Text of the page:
Egyptian boy holding newspaper showing pictures of Arab heads of state
Dr. Westendorf says the deep grievances people have in a conflict situation is at the heart of why peace building is such a challenging practice.
“People often experience deeply held fears and beliefs. They’ve experienced shared, objective traumas and are used to living in an atmosphere of mistrust. Part of my role is to help people think past some of those blocks, but it’s not always easy.”
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Making better peace
Dr. Westendorf believes there’s a need for greater pragmatism in the international community’s approach to peace building. It’s a topic she discusses in her 2015 book, Why Peace Processes Fail: Negotiating Insecurity After Civil War.
In addition to her extensive interviews with high-level practitioners and policymakers, Dr. Westendorf investigated and compared six civil wars: Cambodia (1991), Mozambique (1992), Bougainville (2001), Liberia (2003), North and South Sudan (2005), and Aceh (2005).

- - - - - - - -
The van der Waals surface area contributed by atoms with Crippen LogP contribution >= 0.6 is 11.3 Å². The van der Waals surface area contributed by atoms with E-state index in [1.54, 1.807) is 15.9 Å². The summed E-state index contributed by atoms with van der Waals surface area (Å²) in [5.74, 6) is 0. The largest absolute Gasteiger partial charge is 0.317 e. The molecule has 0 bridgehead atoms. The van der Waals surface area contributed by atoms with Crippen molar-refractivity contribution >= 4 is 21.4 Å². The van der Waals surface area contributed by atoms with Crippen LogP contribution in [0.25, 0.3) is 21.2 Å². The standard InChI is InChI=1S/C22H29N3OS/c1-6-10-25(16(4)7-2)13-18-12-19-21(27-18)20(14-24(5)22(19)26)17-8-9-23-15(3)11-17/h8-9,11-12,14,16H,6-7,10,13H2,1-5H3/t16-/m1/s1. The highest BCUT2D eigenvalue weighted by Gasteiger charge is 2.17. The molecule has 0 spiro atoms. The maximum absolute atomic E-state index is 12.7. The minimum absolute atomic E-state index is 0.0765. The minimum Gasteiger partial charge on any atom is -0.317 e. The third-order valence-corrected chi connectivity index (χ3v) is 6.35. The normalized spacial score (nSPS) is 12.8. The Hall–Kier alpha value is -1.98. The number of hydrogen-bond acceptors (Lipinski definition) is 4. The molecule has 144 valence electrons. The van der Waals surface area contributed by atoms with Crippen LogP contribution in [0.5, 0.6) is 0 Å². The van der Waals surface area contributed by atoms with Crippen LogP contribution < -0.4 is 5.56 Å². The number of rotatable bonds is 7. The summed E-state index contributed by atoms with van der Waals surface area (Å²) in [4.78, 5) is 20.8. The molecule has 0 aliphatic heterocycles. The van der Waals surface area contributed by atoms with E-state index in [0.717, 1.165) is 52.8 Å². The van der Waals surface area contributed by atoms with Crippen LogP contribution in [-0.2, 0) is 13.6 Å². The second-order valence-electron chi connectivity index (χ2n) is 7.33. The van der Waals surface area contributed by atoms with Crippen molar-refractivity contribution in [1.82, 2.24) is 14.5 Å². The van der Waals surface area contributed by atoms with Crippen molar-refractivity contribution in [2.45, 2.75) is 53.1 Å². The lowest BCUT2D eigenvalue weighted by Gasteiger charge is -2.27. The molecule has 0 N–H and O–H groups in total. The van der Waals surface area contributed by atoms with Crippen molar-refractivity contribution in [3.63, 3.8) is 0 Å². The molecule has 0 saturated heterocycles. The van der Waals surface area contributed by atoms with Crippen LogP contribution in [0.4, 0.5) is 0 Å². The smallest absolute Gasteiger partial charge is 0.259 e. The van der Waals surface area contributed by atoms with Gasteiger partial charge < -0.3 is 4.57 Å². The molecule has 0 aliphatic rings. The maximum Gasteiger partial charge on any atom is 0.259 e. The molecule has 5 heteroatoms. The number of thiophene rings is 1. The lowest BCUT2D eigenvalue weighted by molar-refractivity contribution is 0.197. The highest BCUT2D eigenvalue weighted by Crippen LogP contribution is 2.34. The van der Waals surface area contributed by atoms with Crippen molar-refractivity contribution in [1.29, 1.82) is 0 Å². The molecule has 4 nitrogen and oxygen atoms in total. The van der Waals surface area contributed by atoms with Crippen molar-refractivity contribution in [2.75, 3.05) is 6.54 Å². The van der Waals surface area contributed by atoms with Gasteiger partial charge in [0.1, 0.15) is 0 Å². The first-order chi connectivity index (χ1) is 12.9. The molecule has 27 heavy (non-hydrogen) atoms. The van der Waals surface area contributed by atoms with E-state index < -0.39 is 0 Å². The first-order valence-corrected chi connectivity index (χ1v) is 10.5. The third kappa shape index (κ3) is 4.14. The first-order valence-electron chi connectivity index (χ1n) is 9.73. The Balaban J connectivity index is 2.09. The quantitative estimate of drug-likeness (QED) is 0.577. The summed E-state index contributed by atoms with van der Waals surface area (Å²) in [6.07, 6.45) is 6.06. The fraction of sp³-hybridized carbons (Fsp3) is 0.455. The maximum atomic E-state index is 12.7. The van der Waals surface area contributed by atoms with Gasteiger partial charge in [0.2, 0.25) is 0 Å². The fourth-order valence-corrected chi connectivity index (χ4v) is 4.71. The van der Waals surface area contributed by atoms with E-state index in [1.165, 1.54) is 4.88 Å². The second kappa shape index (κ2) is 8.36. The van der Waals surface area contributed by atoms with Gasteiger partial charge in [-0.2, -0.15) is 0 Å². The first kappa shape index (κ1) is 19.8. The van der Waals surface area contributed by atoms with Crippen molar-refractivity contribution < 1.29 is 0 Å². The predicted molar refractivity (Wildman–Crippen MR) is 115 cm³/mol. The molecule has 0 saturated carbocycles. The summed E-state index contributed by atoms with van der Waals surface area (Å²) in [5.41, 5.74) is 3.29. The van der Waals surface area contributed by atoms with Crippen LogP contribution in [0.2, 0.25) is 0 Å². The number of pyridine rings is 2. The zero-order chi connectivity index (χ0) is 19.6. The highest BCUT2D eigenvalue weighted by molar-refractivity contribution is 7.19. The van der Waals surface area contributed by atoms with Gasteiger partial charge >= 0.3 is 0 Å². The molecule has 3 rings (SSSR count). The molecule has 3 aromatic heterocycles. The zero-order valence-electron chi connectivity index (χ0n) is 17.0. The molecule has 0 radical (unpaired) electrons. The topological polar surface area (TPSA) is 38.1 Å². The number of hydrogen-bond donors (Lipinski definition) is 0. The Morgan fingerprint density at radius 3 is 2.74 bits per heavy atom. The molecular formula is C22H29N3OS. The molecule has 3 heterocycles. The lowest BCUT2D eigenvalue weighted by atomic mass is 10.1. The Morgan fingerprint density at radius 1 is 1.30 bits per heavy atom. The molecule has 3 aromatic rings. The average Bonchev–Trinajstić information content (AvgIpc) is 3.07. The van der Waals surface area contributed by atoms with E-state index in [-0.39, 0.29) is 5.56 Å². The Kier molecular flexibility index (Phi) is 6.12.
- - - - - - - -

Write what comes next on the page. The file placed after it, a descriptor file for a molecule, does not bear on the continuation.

She recommends crafting an approach to suit a country, not lifting a framework that was successful in one place and trying to implement it in another.
“Through better planning and more flexible, dynamic approaches to peace building, we can respond to the challenges that arise after peace settlements,” she says.
French soldiers guarding a village in Moundou, Chad
For example, rather than focusing primarily on building robust electoral systems, understanding and responding to the reasons why some individuals or groups use violence around the time of elections would be a useful way of shaping the international community’s peace building strategy.
Dr. Jasmine-Kim Westendorf
And working more closely with civil leaders or citizens with leadership potential will give greater insight into local concerns and motivations, and empower those locals to make their own peace; the kind of peace that’s going to last well into the future.
La Trobe University
Discover more about how La Trobe are influencing policy makers to build sustainable peace processes long after civil war ends.